Alumni Spotlight – Rehan Khan ’88

Alumni Spotlight – Rehan Khan ’88

Rehan Khan,  Class of 1988, is on a journey to serve others and make a difference in peoples lives. He has been actively involved in the pharmaceutical industry as one of the top leaders and truly believes in the positive role that the industry plays in peoples lives. Currently working as the CEO of MSD pharmaceuticals, Rehan takes on many difficult tasks every day as he works dedicatedly towards building a culture for the faculty of the company. Rehan gained some personal experience and unique ideas while he was a student at Woodstock school, which he now constantly tries to incorporate into his workplace to make it more efficient. In this interview, Rehan tells us about the impact his time at Woodstock has had on his professional and personal life.


Could you share some of your favorite memories from Woodstock?

There are too many memories to remember! One of them definitely was of monkeys trying to grab your sandwiches. It taught me an important lesson in life: never run away when someone is trying to grab your sandwich, always run towards them. Normally, I would run towards the monkey, it would run away, and I would enjoy my sandwich.

Another memory was playing for the Woodstock hockey team and captaining it in my senior year. I played for about 4-5 years and it was a splendid experience. I had students from over 30 nationalities in my grade and interacting with them was a phenomenal experience. I had roommates from different cultures and backgrounds which gave me the exposure I required. For someone like me who was from a middle-class family, living in a small town in India, Woodstock was a massive opportunity for me, and I think that at least in my life, it made all the difference.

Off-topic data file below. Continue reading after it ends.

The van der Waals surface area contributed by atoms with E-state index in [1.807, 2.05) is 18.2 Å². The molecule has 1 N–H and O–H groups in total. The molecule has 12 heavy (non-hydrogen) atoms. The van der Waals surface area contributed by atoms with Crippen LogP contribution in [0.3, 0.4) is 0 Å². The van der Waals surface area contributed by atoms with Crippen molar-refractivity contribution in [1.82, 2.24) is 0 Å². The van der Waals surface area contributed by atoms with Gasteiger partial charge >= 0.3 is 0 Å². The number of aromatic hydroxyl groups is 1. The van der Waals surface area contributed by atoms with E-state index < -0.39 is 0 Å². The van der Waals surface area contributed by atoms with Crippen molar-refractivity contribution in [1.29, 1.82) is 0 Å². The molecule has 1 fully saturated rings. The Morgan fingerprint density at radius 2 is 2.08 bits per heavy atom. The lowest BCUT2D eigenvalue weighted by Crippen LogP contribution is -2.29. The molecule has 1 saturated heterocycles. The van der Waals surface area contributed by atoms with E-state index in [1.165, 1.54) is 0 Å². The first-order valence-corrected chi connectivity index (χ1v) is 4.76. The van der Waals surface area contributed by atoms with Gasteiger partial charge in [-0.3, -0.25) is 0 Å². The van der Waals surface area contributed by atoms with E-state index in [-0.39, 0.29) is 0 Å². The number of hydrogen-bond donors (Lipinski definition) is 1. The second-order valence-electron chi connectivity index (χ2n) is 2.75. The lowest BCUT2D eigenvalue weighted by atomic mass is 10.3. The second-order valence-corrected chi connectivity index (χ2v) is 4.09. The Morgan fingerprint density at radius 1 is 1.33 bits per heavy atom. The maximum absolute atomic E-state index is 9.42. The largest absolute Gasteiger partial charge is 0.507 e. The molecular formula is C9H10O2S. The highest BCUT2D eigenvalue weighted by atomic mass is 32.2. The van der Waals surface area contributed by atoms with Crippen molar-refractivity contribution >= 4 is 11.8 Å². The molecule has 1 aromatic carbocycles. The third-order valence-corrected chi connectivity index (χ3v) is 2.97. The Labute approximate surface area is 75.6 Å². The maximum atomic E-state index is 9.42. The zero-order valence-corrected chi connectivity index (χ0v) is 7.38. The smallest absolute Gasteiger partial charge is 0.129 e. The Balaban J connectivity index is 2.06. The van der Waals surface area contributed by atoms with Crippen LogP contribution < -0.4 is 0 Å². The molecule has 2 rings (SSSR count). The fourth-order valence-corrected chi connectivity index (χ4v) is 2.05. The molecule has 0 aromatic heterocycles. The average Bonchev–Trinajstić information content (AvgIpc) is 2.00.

I realized that if we applied our minds to anything, we can do it. I didn’t do it but while I was in Woodstock, I saw people climbing mountains and running 30 Kms marathons. It was inspiring to see their determination and how focused they were towards achieving their goal.



Rehan with Ashok Mittal ’91 and Rajesh Pahwa ’87 in Old Delhi

What inspired you to come to Woodstock and what was your life like after graduating?

There was not a lot that I did. We lived in a small town called, Aligarh and my parent’s friend told me about Woodstock. She said that it was a beautiful place and that I should try it out. I applied to Doon School and Woodstock, but I decided to attend Woodstock and I was in love with this place. It was so tremendously diverse, and it had something in the 80s’ that no other school had in the country which was all the nationalities from all over the world. It had a really beautiful campus and overall it was incredible. I ended being on the board for a couple of years and every time I come back to Woodstock, traveling up from Dehradun to Mussoorie, I would get flutters in my stomach. It is just such a gorgeous place and spending years and living there was just a blessing.